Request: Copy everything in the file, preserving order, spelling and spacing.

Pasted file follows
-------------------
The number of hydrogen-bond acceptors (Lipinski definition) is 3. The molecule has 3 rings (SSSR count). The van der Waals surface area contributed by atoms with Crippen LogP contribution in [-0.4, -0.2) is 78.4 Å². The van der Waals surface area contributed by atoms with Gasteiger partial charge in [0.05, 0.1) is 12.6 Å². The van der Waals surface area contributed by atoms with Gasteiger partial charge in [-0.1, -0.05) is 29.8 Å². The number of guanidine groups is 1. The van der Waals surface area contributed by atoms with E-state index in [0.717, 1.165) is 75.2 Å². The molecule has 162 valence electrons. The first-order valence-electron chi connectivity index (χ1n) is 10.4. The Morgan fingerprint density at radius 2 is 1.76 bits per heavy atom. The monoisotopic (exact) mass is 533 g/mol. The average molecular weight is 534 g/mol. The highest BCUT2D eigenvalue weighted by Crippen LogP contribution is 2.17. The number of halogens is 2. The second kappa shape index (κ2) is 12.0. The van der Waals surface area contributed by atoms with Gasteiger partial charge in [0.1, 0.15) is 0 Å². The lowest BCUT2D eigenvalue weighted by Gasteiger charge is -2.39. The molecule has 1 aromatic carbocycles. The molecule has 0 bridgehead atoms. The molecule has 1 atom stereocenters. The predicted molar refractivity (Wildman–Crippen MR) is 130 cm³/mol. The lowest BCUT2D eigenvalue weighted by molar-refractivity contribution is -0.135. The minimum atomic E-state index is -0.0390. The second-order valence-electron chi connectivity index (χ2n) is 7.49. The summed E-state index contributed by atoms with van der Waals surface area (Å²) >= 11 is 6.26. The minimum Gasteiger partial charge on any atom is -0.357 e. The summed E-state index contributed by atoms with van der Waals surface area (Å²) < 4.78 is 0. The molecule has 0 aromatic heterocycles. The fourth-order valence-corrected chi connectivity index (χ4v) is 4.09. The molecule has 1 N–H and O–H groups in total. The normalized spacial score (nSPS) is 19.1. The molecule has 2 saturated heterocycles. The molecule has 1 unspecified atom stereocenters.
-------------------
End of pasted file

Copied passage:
The number of hydrogen-bond acceptors (Lipinski definition) is 3. The molecule has 3 rings (SSSR count). The van der Waals surface area contributed by atoms with Crippen LogP contribution in [-0.4, -0.2) is 78.4 Å². The van der Waals surface area contributed by atoms with Gasteiger partial charge in [0.05, 0.1) is 12.6 Å². The van der Waals surface area contributed by atoms with Gasteiger partial charge in [-0.1, -0.05) is 29.8 Å². The number of guanidine groups is 1. The van der Waals surface area contributed by atoms with E-state index in [0.717, 1.165) is 75.2 Å². The molecule has 162 valence electrons. The first-order valence-electron chi connectivity index (χ1n) is 10.4. The Morgan fingerprint density at radius 2 is 1.76 bits per heavy atom. The monoisotopic (exact) mass is 533 g/mol. The average molecular weight is 534 g/mol. The highest BCUT2D eigenvalue weighted by Crippen LogP contribution is 2.17. The number of halogens is 2. The second kappa shape index (κ2) is 12.0. The van der Waals surface area contributed by atoms with Gasteiger partial charge in [0.1, 0.15) is 0 Å². The lowest BCUT2D eigenvalue weighted by Gasteiger charge is -2.39. The molecule has 1 aromatic carbocycles. The molecule has 0 bridgehead atoms. The molecule has 1 atom stereocenters. The predicted molar refractivity (Wildman–Crippen MR) is 130 cm³/mol. The lowest BCUT2D eigenvalue weighted by molar-refractivity contribution is -0.135. The minimum atomic E-state index is -0.0390. The second-order valence-electron chi connectivity index (χ2n) is 7.49. The summed E-state index contributed by atoms with van der Waals surface area (Å²) >= 11 is 6.26. The minimum Gasteiger partial charge on any atom is -0.357 e. The summed E-state index contributed by atoms with van der Waals surface area (Å²) < 4.78 is 0. The molecule has 0 aromatic heterocycles. The fourth-order valence-corrected chi connectivity index (χ4v) is 4.09. The molecule has 1 N–H and O–H groups in total. The normalized spacial score (nSPS) is 19.1. The molecule has 2 saturated heterocycles. The molecule has 1 unspecified atom stereocenters.